Obviously, the foregoing allegations pertain not only to the preparation, transmission, receipt, custody and appreciation of the election returns, but to the conduct of the elections as well.
Pre-proclamation controversies are limited to challenges directed against the Board of Canvassers and proceedings before said Board relating to particular election returns to which private respondent should have made specific verbal objections subsequently reduced to writing. A pre-proclamation controversy is limited to an examination of the election returns on their face. As a rule, the COMELEC is limited to an examination of the election returns on their face.20 It is beyond the COMELEC's jurisdiction to go beyond the face of the returns or investigate election irregularities.21
The proceedings in a pre-proclamation controversy are summary in nature.22 Reception of evidence aliunde, such as the List of Voters with Voting Record and the VRRs, is proscribed.23 Issues such as fraud or terrorism attendant to the election process, the resolution of which would compel or necessitate the COMELEC to pierce the veil of election returns which appear to be prima facie regular, on their face, are anathema to a pre-proclamation controversy. Such issues should be posed and resolved in a regular election protest, which is within the original jurisdiction of the Regional Trial Court (RTC).24 In a regular election protest, the parties may litigate all the legal and factual issues raised by them inasmuch detail as they may deem necessary or appropriate.25
In Macabago v. COMELEC,26 the Court reiterated:
That the padding of the List of Voters may constitute fraud, or that the Board of Election Inspectors may have fraudulently conspired in its preparation, would not be a valid basis for a pre-proclamation controversy either. For, whenever irregularities, such as fraud, are asserted, the proper course of action is an election protest.
Such irregularities as fraud, vote-buying and terrorism are proper grounds in an election contest but may not as a rule be invoked to declare a failure of election and to disenfranchise the greater number of the electorate through the misdeeds, precisely, of only a relative few. Otherwise, elections will never be carried out with the resultant disenfranchisement of the innocent voters, for the losers will always cry fraud and terrorism (GAD v. COMELEC, G.R. No. 78302, May 26, 1987, 150 SCRA 665).
Hence, as correctly argued by petitioner, private respondent's cause of action before the COMELEC is proper for an election protest and not a pre-proclamation controversy, and the COMELEC committed grave abuse of discretion in entertaining private respondent's petition/appeal. Consequently, all subsequent actions by the COMELEC in relation to private respondent's appeal are null and void, and correctible by the present special civil action for certiorari.
Following the disposition of the Court in Macabago v. COMELEC,27 the dismissal of private respondent's petition/appeal before the COMELEC is without prejudice to the filing of a regular election protest before the proper RTC, the period for the filing of which is deemed suspended by the filing of private respondent's petition/appeal.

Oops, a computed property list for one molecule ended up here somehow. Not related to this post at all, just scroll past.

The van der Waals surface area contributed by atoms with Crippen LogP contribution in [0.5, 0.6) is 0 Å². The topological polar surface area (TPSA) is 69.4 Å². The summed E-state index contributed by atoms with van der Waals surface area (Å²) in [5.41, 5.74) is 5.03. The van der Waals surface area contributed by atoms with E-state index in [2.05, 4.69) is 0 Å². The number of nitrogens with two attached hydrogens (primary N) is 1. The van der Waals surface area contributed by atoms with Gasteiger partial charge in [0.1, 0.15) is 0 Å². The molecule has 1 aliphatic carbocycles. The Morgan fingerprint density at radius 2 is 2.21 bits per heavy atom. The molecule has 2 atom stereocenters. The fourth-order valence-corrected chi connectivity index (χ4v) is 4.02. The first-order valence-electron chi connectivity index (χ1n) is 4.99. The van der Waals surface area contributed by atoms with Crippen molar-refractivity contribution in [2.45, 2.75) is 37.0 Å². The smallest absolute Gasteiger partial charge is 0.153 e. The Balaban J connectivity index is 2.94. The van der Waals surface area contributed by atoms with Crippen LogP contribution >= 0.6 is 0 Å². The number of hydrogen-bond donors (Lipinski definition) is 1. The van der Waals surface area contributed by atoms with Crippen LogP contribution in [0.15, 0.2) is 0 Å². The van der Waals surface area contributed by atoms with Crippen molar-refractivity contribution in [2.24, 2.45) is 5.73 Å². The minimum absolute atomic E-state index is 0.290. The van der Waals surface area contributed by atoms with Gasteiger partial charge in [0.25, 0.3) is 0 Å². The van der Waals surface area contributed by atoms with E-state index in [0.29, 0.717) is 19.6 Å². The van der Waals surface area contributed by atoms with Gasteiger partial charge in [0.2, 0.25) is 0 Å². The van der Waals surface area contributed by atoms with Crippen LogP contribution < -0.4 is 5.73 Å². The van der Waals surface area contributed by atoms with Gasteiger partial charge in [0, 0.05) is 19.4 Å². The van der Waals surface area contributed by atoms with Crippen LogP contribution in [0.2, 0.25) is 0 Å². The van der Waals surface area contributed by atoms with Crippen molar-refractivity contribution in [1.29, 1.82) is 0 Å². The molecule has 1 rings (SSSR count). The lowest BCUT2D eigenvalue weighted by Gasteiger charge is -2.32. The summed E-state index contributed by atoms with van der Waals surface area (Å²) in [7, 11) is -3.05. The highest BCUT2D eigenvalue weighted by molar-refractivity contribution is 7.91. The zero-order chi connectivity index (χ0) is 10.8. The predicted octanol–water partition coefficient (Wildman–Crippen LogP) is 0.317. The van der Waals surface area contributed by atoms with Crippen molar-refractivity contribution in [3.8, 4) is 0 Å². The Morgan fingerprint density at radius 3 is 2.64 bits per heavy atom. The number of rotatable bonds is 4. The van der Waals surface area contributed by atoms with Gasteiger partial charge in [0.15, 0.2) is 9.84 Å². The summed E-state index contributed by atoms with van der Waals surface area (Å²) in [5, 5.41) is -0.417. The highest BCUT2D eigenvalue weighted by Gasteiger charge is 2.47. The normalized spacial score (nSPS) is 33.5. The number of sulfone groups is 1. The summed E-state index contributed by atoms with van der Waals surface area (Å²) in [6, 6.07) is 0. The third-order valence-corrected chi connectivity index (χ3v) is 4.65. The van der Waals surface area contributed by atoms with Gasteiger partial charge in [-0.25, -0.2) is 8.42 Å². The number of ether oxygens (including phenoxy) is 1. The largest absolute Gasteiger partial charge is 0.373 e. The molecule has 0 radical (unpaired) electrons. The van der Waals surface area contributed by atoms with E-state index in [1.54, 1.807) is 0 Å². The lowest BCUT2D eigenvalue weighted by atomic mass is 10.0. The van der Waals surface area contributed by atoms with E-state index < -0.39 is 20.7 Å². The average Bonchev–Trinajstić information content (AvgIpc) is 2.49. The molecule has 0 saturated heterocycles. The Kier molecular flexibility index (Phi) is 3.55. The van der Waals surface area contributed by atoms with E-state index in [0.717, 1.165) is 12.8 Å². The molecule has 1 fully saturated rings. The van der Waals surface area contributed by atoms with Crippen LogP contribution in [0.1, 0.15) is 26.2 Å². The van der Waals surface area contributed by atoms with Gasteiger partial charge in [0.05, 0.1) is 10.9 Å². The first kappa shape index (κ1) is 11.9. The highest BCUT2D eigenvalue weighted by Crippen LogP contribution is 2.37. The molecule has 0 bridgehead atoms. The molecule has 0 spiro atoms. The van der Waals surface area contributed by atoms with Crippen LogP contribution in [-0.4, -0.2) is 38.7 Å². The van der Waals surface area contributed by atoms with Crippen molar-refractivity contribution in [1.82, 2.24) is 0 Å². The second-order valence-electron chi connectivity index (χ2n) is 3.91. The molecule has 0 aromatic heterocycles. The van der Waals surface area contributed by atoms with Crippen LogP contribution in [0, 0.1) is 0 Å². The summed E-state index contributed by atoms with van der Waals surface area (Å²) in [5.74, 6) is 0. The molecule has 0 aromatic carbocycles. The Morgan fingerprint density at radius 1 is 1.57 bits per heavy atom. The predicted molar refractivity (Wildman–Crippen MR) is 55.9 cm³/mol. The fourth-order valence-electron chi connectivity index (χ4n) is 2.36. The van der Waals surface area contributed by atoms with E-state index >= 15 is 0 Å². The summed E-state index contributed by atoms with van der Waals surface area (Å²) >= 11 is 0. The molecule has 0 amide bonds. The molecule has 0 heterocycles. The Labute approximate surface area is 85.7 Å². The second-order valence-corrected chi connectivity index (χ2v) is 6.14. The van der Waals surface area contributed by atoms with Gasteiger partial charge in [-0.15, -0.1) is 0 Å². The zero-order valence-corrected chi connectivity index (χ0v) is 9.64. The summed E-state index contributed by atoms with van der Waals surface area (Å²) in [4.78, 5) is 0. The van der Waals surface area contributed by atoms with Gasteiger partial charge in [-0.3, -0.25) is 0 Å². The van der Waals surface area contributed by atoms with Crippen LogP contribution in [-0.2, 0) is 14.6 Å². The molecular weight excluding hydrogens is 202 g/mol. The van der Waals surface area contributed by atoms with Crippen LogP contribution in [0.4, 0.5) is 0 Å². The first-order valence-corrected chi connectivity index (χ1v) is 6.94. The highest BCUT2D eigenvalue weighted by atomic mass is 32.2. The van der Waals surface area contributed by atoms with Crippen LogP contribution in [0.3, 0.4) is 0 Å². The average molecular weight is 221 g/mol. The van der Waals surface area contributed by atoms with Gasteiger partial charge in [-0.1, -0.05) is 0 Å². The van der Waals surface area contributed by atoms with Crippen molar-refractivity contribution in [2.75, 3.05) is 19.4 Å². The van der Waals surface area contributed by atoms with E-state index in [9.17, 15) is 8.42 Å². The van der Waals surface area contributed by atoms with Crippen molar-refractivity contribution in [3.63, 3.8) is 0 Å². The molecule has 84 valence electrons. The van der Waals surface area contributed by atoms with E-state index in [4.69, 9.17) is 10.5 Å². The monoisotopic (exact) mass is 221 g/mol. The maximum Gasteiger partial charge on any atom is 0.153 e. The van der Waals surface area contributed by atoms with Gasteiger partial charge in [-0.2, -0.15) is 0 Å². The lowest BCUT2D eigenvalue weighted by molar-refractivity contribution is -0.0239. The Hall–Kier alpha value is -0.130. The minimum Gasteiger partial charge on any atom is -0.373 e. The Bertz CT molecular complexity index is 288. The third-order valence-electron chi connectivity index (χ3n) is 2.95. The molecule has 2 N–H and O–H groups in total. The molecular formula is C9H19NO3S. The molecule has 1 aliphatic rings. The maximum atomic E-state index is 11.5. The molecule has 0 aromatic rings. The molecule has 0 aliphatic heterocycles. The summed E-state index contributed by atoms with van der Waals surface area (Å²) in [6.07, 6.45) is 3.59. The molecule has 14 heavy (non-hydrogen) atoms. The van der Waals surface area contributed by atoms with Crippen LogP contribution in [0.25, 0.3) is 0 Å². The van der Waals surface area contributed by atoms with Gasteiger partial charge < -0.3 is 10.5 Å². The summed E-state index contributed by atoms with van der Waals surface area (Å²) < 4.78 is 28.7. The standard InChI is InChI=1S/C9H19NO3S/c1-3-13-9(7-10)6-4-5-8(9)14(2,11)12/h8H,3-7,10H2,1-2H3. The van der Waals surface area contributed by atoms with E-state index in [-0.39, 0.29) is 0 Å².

In light of the foregoing ruling, the Court need not delve on the other issues posed by petitioner as these necessarily have been rendered moot and academic28 thereby.
WHEREFORE, the petition is GRANTED. The assailed Order dated September 30, 2004 of the First Division and Resolution En Banc dated December 14, 2004 are SET ASIDE on ground of lack of jurisdiction. Private respondent's appeal to the First Division and the appeal to the COMELEC En Banc are DISMISSED, without prejudice to the filing of a regular election protest, the period for the filing of which is deemed suspended by the filing of the petition before the COMELEC until the finality of herein decision.
The proclamation of petitioner by the Municipal Board of Canvassers is maintained and petitioner should be allowed to assume her office as mayor of Poona-Bayabao, Lanao del Sur.
Davide, Jr., C.J., Puno, Panganiban, Quisumbing, Ynares-Santiago, Sandoval-Gutierrez, Carpio, Corona, Carpio-Morales, Callejo, Sr., Azcuna, Tinga, Chico-Nazario, and Garcia, JJ., concur.
1 Rollo, pp. 63-68, Annexes "E" to "E-5."
2 Id., pp. 69-72, Annexes "F" to "F-3."
3 Id., pp. 73-74, Annexes "G" to "G-1."
4 Id., pp. 82-83, Petition/Appeal.
5 Id., pp. 83-85.
6 Id., pp. 100-108.
7 Id., pp. 113-120, Answer and/or Comment.
8 Id., p. 160.
10 Id., pp. 52-53.
11 Id., pp. 54-56.
12 Id., pp. 258-259.
13 Id., pp. 41-45.
14 Id., pp. 44-45.
15 Id., pp. 282-283.
16 Id., pp. 19-20.
18 Rollo, p. 77.
19 Id., pp. 76-81.
24 Ibid., p. 186.
25 Supra., Bandala case, p. 276.
26 Supra., Macabago case, p. 186.
27 Supra., Macabago case, p. 189.
28 Supra., Chu case, p. 494.